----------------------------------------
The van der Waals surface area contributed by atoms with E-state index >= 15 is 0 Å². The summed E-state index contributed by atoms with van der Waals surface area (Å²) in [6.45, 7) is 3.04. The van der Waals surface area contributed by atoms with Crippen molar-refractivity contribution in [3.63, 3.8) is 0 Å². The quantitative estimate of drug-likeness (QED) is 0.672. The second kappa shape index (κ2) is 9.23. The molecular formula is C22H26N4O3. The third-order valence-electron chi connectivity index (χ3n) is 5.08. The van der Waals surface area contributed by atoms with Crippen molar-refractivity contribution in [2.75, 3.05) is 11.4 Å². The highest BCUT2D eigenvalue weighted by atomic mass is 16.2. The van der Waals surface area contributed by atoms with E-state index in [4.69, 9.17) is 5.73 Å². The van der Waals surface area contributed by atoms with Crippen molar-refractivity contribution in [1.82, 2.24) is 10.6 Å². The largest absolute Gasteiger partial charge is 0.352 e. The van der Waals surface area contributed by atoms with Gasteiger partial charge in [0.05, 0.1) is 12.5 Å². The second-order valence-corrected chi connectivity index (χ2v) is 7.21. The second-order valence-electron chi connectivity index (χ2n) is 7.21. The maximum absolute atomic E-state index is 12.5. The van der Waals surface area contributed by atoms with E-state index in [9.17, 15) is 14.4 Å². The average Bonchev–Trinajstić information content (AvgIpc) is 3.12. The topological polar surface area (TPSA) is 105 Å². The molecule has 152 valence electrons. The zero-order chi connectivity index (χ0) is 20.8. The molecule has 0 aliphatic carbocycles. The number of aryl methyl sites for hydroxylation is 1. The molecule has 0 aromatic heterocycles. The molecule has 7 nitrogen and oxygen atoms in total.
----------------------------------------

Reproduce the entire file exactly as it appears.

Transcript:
The van der Waals surface area contributed by atoms with E-state index >= 15 is 0 Å². The summed E-state index contributed by atoms with van der Waals surface area (Å²) in [6.45, 7) is 3.04. The van der Waals surface area contributed by atoms with Crippen molar-refractivity contribution in [3.63, 3.8) is 0 Å². The quantitative estimate of drug-likeness (QED) is 0.672. The second kappa shape index (κ2) is 9.23. The molecular formula is C22H26N4O3. The third-order valence-electron chi connectivity index (χ3n) is 5.08. The van der Waals surface area contributed by atoms with Crippen molar-refractivity contribution in [2.75, 3.05) is 11.4 Å². The highest BCUT2D eigenvalue weighted by atomic mass is 16.2. The van der Waals surface area contributed by atoms with E-state index in [4.69, 9.17) is 5.73 Å². The van der Waals surface area contributed by atoms with Crippen molar-refractivity contribution in [1.82, 2.24) is 10.6 Å². The largest absolute Gasteiger partial charge is 0.352 e. The van der Waals surface area contributed by atoms with Gasteiger partial charge in [0.05, 0.1) is 12.5 Å². The second-order valence-corrected chi connectivity index (χ2v) is 7.21. The second-order valence-electron chi connectivity index (χ2n) is 7.21. The maximum absolute atomic E-state index is 12.5. The van der Waals surface area contributed by atoms with E-state index in [9.17, 15) is 14.4 Å². The average Bonchev–Trinajstić information content (AvgIpc) is 3.12. The topological polar surface area (TPSA) is 105 Å². The molecule has 152 valence electrons. The zero-order chi connectivity index (χ0) is 20.8. The molecule has 0 aliphatic carbocycles. The number of aryl methyl sites for hydroxylation is 1. The molecule has 0 aromatic heterocycles. The molecule has 7 nitrogen and oxygen atoms in total.